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Welcome to the World of Home Education and Learning Without School!

We began educating our three children in 1985, when our eldest was aged five years. In truth, we had helped them learn what they need to learn as they grew and explored and discovered this amazing world since the moment they were born. I am a passionate advocate of allowing children to learn unhindered by unnecessary stress and competition, meeting developmental needs in ways that suit their individual learning styles and preferences. Ours was a homeschooling, unschooling and natural learning family! There are hundreds of articles on this site to help you build confidence as a home educating family. I hope that your home educating adventure is as satisfying as ours was!

Preparing the Physical Learning Space

© Beverley Paine

The following is an exerpt from Getting Started with Homeschooling Practical Considerations for Parents of School Age Children

Children learn wherever they are and at any time of the day. You can't stop them doing it! You can build on this by planning quality learning experiences for them. Quality learning experiences are those where everyone makes the most of the time available, and is happy with what they are doing and resultant outcomes, and where skills and information are retained for future use.

Quality learning experiences don't often happen by accident although many will occur without your intervention or planning. Your children will naturally seek out learning situations to avoid boredom. If your children aware demonstrating the classic symptoms of boredom, or are irritable and fighting among themselves or with you, preferring destructive over constructive behaviours, then it may be time to seriously consider the physical and attitudinal aspects of their environment. There are many factors which can contribute to unhappy home schooling situations and most are easily remedied.

Physical Environment

Spending time preparing your home as a place for learning is essential. You will find you will use the whole home, inside and outside. Outside also extends to the community: see Part 8 for more information. This section deals with the immediate home environment.

There is no need to prepare separate or distinct 'learning' areas. Setting up a 'school room' may seem a nice idea and look good, but such spaces are seldom used after the first few weeks! Organised or structured learning activities, including working from books, usually occur in the family room or living areas. Some existing areas in the home are already ideally set up to locate certain activities, such as kitchen for cooking, science and maths, table or tiled floor for art work, etc.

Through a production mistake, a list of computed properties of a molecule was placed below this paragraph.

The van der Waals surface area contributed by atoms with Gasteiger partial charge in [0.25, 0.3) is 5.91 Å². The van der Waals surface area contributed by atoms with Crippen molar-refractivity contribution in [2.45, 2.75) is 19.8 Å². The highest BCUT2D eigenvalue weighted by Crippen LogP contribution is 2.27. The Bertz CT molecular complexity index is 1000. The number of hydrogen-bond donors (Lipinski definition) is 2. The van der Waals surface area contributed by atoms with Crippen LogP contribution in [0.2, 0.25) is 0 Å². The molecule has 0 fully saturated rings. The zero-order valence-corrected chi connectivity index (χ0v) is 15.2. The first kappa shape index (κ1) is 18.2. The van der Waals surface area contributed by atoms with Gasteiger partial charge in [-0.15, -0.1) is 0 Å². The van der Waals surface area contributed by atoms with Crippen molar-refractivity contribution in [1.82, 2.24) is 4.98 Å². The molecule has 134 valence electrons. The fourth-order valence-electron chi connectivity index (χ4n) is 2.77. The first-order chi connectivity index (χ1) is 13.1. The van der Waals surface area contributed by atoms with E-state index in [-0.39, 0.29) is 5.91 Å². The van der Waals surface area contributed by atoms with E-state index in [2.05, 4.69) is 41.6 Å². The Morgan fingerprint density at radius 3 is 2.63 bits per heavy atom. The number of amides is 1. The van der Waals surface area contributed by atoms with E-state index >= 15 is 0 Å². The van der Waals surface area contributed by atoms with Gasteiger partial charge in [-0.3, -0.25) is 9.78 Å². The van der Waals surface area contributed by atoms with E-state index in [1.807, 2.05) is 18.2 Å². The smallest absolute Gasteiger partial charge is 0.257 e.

Schools often go to considerable expense to replicate the many natural learning resource and features of the home. Take advantage of what you already have, thinking creatively about which areas, existing furniture and features you can exploit in your learning program.

The following list of suggestions has proven useful to homeschoolers:

  • A free table (not the dining table) for unfinished, in-progress work/projects is handy, perhaps even essential.
  • Visible storage, at child level, for books, art/'craft materials, toys, games, etc. Using clear containers or trays for consumable items reminds children they are there to be used, and often encourages new activities. Things in cupboards, drawers or opaque containers are quickly forgotten.
  • Places for celebrating learning by displaying finished work; for example - walls, shelves, windows and ledges.
  • Easy access to reference and fiction texts which are at your children's current levels of understanding and beyond will encourage daily use. There is no point having books in the house if they can't be accessed by interested readers!
  • A system of storing and organizing educational materials; for example, bookshelves, filing boxes or cabinet, computer. Encourage the children to share this responsibility. Avoid too much clutter, which can result in mental confusion, disorganization, losing or misplacing things you find you suddenly need, and annoying delays to learning activities in progress.
  • Have places to put, store or display the many collections that will evolve over the years which the children won't allow you to throw out!
  • Locate most of the learning activities in the rooms you tend to use most, usually the family room near the kitchen. Children tend to concentrate their activities around where you are - they like your company and you can easily get on with the chores and see to their needs of questions.
  • Involve the children in planning an arranging the spaces they use for their activities. Organise the physical layout of your home and garden to suit the needs of everyone in your family. You may need to re=define traditional uses for rooms!

Most families homes eventually end up looking a little like junior primary classrooms, taken over by the artifacts of children and parents very busy learning. Try to keep one or two rooms free of learning related objects, to escape to and relax in.

Although the above points are good to consider, maximizing learning potential involves a lot more than providing access to resources in a child centered way.

See also:

Preparing the Learning Environment:

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Together with the support of my family, my aim is to help parents educate their children in stress-free, nurturing environments. In addition to building and maintaing this website, I continue to create and manage local and national home educating networks, help to organise conferences and camps, as well as write for, edit and produce newsletters, resource directories and magazines. I am an active support of national, state, regional and local home education groups.

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